This is why I reserve having a loud opinion on inclusion. Whilst I would love for everyone to access and experience the same, for some children it just doesn’t work. There can be so many barriers outside of that child’s own disability. Staffing, training, funding, resources, time – all of these things can impact our ability to promote inclusion, and these are the challenges we face if the child is even able to cope in a mainstream classroom. I know of one child however who I taught during my training in Y1. An abundance of complex needs that branched out into the physical and behavioural and led to this child having to be restrained for their own safety on a number of occasions. I recall conversations where the main concern was, ‘What happens when this child gets older and gets stronger?’ We couldn’t see how we could help this child experience mainstream school because there would come a time when real damage could and would be done that would be unable to be undone. It brings me great joy to say that I worked with this now Y4 child all day last week as they have started coming into school for childcare provision and it was a wonderful day. Everyone’s, not least the child’s, hard work has paid off and whilst entering for any formal examinations is off the table, they are about to embark on a Y5 journey, and I’m sure Y6, in a school that didn’t know if they could keep them safe and educated. That is when inclusion succeeds. What happens after Y6 is yet to be seen, and truth be told this child probably will need to attend alternative provision for their own safety and to receive appropriate education, but not yet – and that’s the win for me.

Where it doesn’t work? Well, my complex child who attends different classes and ‘accesses’ two different curriculums in the name of inclusion but who has made little to no progress over the last 12 months, and that is nobody’s fault. I should note that I typed accesses in inverted commas because the curriculum I have to provide for this child is of little value. What would a child get from Y5 history when they have the reading comprehension level of a Y1? We’ve worked so hard, as has this child, but we are still battling to get an EHCP so that we can start the process to get them into alternative provision because a mainstream secondary is unthinkable for this child. It’s a disgrace that the way the system works means that this battle has been going on for far too many years. The vast array of SEND means that inclusion is, and in my opinion always will be, a tricky, challenging and controversial (for some) topic.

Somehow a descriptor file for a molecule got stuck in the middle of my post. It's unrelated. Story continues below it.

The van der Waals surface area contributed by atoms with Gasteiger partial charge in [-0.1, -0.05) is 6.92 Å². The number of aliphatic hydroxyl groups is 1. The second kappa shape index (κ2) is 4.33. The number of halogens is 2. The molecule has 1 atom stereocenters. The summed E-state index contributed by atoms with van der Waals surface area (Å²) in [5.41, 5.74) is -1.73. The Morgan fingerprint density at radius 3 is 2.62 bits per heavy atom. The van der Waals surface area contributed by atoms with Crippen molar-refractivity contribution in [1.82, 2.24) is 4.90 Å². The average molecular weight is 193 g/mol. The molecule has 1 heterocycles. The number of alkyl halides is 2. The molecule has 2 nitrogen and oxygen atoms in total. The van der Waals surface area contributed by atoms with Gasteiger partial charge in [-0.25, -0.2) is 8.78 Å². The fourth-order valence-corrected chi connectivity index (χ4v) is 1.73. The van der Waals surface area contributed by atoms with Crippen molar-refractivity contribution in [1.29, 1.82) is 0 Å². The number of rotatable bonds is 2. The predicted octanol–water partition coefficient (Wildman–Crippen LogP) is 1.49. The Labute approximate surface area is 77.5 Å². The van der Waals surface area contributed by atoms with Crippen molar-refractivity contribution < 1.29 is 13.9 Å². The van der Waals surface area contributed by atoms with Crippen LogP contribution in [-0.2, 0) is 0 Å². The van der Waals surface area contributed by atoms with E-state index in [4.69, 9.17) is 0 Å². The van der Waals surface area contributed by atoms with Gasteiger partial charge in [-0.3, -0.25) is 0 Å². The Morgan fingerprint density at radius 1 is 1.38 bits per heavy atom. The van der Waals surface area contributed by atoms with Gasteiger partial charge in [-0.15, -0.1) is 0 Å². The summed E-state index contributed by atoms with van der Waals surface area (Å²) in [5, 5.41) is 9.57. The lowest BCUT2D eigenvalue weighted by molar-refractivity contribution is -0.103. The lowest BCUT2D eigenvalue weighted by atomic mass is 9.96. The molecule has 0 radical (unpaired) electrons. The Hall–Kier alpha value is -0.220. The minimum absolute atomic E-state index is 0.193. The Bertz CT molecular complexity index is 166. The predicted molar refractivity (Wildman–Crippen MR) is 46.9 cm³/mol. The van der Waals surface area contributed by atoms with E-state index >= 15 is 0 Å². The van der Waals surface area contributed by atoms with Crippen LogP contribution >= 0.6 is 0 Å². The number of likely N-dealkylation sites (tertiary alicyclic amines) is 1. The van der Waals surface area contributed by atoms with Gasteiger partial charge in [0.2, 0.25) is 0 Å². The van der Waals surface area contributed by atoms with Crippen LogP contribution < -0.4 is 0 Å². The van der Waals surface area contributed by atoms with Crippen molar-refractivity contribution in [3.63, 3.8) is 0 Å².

The second thing I wanted to talk about was what I’ve learned so far from my BSL course. I’ve only learned the alphabet and numbers 1-10 so far (that’s session 1) but I’ve really surprised myself at how well I appear to have picked it up. I can look at words being finger spelled and follow along to identify the word and I can recite the alphabet almost fluently. I put off signing up to this despite telling my colleagues I was going to because I was worried it would be too much and I just wouldn’t be able to remember it. I looked at an image of the manual alphabet and just thought there’s no way! I’ve proven myself wrong tonight and it’s given me a little boost. I’m very lucky that my brain works in such a way that physical things, such as using my hands for sign language, sink in quite quickly – and always have done. It’s not that way for everyone and this is where the connection with inclusion comes in, what I have picked up easily could take another person weeks to get right. I’m not being big-headed, there’s a plethora of skills and knowledge that will never sink in for me that come naturally to many people I know. It just got me thinking about inclusion and the idea that it never stops. Adults can face as many learning difficulties as children, and I think that for us to fully understand and appreciate the challenges of inclusion in schools, we need to be able to apply it to our own lives and experiences.